In this report, we used fluorescent Bio-plex COOH beads that contain a fluorescent internal core and can be covalently linked to any protein. A broad variety of antigens can be analyzed simultaneously through varying the ratio of two fluorescent molecules within the bead internal core. The strategy was first assessed using B cells purified from 8.18-C5 transgenic mice expressing human anti-MOG BCR . B cells purified from healthy human blood and immunized individuals were then tested for their ability to interact with various nominal antigens, including viral, vaccine, self and alloantigens, all of which may have some usefulness to the study of various pathological processes. For instance, we show increased frequencies of anti HLA committed B cells in patients with circulating anti HLA antibodies compared to unsensitized patients or normal individuals. We also show that, similarly to T cells , , a substantial amount of B cell binding self-antigen MOG coated beads can be detected in normal individual blood, confirming the permissivity of the first B cell tolerogenic checkpoint in humans. Furthermore we show that there is a high frequency of blood B cells against anti-Tetanic Toxin or anti-EBNA1 in primed individuals. Finally, B cells could be depleted from MOG specific B cells and this later fraction could be enriched by more than 40 fold. These observations suggest that a broad range of medical situations could be benefit from a tool that allows the detection, the quantification and the characterization of blood antigen-specific B cells.
Materials and Methods
Subjects and Ethics Statement
The University Hospital Ethical Committee and the Committee for the Protection of Patients from Biological Risks approved the study. All kidney transplant patients (n = 31) and healthy volunteers (n = 38) included for study gave written informed consent (Table 1 and 2). Two sets of kidney transplant recipients were recruited based on the use of single HLA-A*0201 coated beads (Table 1) and single HLA class I antigen coated beads (Table 2). (Table 1). Kidney transplant recipients with specific anti-HLA-A*0201 antibodies (Luminex) and, biopsy-proven or not, antibody mediated rejection  (ABMR; n = 10). Eight non-sensitized kidney transplant recipients with stable graft function under standard immunosuppression (serum creatinine<150 µmol/L and proteinuria <1 g/24 h and with less than 20% change in the values between the two previous 6-month follow-up visits). (Table 2). Thirteen transplant patients under standard immunosuppression with kidney graft dysfunction (serum creatinine >150 µmol/L) during the study follow-up periods, who had developed anti-HLA class I antibodies.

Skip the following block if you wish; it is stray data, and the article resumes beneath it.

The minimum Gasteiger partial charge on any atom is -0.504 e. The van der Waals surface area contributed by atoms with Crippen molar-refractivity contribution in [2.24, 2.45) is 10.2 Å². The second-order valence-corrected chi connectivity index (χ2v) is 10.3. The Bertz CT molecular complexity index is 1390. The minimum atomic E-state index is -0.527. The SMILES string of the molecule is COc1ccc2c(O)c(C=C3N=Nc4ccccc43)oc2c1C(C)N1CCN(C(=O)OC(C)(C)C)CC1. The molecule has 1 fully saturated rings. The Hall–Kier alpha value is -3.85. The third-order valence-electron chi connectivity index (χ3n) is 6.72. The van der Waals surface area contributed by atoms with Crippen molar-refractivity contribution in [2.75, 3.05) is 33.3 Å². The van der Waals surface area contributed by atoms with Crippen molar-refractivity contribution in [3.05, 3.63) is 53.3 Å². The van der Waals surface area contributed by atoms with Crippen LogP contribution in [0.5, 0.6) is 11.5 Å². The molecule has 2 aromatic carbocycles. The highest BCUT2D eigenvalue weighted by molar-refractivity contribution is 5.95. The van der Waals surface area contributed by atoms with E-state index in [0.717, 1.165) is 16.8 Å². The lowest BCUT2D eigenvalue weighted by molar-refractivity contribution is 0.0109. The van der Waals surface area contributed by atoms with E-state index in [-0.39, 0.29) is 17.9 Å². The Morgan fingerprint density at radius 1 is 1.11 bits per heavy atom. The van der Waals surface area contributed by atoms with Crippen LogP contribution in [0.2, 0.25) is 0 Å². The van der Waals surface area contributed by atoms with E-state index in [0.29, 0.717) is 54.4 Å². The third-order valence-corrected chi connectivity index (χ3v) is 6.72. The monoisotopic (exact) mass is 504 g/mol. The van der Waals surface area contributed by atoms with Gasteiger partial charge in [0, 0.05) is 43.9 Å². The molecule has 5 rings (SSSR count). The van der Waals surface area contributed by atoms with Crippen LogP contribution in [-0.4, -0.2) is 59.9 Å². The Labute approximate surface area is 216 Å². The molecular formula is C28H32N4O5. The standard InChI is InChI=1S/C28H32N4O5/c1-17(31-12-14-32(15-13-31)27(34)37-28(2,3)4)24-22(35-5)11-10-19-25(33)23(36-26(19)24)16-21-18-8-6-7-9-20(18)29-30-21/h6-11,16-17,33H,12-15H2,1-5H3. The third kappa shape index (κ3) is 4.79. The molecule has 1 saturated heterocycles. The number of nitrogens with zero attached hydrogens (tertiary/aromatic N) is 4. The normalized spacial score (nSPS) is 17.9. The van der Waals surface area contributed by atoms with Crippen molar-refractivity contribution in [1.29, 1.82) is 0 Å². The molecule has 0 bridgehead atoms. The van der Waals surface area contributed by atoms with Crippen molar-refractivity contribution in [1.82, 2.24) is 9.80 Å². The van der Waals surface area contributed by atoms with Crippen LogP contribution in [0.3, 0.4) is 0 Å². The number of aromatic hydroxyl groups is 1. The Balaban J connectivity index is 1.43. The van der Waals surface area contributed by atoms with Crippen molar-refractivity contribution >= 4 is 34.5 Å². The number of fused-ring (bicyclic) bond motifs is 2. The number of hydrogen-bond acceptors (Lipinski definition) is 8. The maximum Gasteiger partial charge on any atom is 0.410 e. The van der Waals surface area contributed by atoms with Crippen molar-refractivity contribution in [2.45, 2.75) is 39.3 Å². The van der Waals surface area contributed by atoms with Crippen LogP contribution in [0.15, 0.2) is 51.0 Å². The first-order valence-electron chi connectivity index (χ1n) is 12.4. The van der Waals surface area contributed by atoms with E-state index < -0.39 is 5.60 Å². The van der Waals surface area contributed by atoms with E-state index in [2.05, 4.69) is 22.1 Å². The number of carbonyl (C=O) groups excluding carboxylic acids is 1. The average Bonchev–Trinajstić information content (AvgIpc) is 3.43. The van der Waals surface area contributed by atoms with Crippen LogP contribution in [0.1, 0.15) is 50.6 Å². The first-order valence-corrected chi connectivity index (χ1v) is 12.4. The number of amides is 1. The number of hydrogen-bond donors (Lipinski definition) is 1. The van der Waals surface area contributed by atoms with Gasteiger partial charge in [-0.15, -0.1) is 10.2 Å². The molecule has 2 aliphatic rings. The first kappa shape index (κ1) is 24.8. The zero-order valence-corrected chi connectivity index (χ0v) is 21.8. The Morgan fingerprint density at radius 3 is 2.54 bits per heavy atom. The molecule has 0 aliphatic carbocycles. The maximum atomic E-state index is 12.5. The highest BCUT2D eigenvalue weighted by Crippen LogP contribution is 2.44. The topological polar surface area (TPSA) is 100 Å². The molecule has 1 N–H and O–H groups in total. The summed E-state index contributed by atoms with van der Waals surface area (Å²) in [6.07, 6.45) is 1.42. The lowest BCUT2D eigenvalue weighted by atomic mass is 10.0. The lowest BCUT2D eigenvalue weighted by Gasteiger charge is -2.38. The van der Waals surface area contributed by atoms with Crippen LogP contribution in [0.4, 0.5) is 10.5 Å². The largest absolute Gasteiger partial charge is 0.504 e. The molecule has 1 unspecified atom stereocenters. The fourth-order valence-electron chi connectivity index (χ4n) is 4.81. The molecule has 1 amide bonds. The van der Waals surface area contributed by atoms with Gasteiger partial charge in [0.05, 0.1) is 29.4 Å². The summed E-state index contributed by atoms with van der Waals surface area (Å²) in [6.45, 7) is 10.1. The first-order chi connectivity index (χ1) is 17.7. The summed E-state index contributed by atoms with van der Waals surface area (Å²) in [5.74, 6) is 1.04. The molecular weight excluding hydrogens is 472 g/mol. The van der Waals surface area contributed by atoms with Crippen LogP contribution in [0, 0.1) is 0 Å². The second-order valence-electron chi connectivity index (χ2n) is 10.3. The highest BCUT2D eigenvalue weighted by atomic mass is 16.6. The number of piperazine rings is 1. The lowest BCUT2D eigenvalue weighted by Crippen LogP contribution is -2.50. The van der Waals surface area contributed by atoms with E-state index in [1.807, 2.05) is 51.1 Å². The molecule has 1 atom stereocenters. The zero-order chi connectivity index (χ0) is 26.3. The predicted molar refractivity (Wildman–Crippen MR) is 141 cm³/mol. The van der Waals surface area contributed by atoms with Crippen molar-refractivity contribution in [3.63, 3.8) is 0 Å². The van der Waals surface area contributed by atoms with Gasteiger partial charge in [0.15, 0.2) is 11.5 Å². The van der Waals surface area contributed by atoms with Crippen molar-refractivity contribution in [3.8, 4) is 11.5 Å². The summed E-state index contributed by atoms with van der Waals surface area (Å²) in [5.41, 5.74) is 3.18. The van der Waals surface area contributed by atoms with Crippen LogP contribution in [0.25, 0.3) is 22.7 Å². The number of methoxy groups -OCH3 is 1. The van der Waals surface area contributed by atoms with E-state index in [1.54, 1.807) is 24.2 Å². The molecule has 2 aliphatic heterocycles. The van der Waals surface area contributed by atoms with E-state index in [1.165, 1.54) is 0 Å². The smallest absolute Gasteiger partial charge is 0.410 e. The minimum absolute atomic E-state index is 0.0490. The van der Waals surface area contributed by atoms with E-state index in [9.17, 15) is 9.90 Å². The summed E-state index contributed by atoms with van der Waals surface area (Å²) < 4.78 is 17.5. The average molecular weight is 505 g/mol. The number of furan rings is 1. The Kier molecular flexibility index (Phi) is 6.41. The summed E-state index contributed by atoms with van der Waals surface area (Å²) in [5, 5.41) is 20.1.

Blood Samples and B Cell Isolation
Peripheral blood mononuclear cells (PBMC) were separated on a Ficoll gradient layer and either frozen in DMSO-10% autologous serum or used to purify CD19+ B cells using the human B Cell Isolation Kit (Miltenyi Biotech) according to the manufacturer’s instructions.
Coupling of Proteins to Fluorescent Beads
20 µg of recombinant human MOG1–125 (extracellular domain of human MOG along with a 6x His tag expressed in E.coli.; Eurogentec), human albumin (LFB), CMV pp65 peptide (SVLGPISGHVLKAVF; Eurogentec), EBNA-1 (1–90 and 408–498 amino acids; Prospec) and non-toxic TT C-fragment from clostridium tetani (Sigma) proteins were coupled to fluorescent Bio-plex COOH beads (Bio-Rad) or magnetic fluorescent Bio-plex COOH beads (Bio-Rad) according to the Bio-Plex Amine Coupling Kit (Bio-Rad) instructions. The efficiency of the coupling reaction was assessed systematically by flow cytometry.
Magnetic Enrichment of Ag-specific B Cells
3×106 purified CD19+ cells from MS patients were incubated with 5 uL of MOG1–125 coated magnetic fluorescent Bio-plex COOH beads for 60′ at 4°C in a final volume of 100 uL of PBS/2%FCS/2 mM EDTA buffer. After incubation, antigen-specific B cells were subjected to two-round of positive selection by placing the eppendorf in a Dynal® MPC-S magnet for 1′, removing the supernatant and addition of 1 mL of PBS/2%FCS/2 mM EDTA buffer.
Quantification of Ag-specific B Cells in Mice
Dissociated splenocytes from transgeneic mice  (generous gift from Dr. G. Krishnamoorthy and H. Wekerle, Max Planck Institute of Neurobiology) were frozen in DMSO-10% autologous serum. The transgenic mice, generated by Litzenburger et al., express the VDJ region of the MOG-specific H chain from the hybridoma 8.18-C5 . To quantify antigen specific B cells, splenocytes were stained with CD19-PE (1D3), incubated with beads (60′ at 4°C in the dark) and events were acquired on a flow cytometer LSR II (BD Biosciences). DAPI was systematically used as viability marker.
To evaluate the specificity of transgenic B cells, spleen cells stained with anti-CD19 mAb were pre-incubated for 30′ with 20 µg of free proteins (MOG1–125, albumin or pp65), washed before adding beads coupled with MOG1–125 as previously described. In order to establish the affinity of beads-B cells interactions, increasing concentrations of MOG1–125 were used to prevent the binding between B cells and MOG1–125 -coated beads.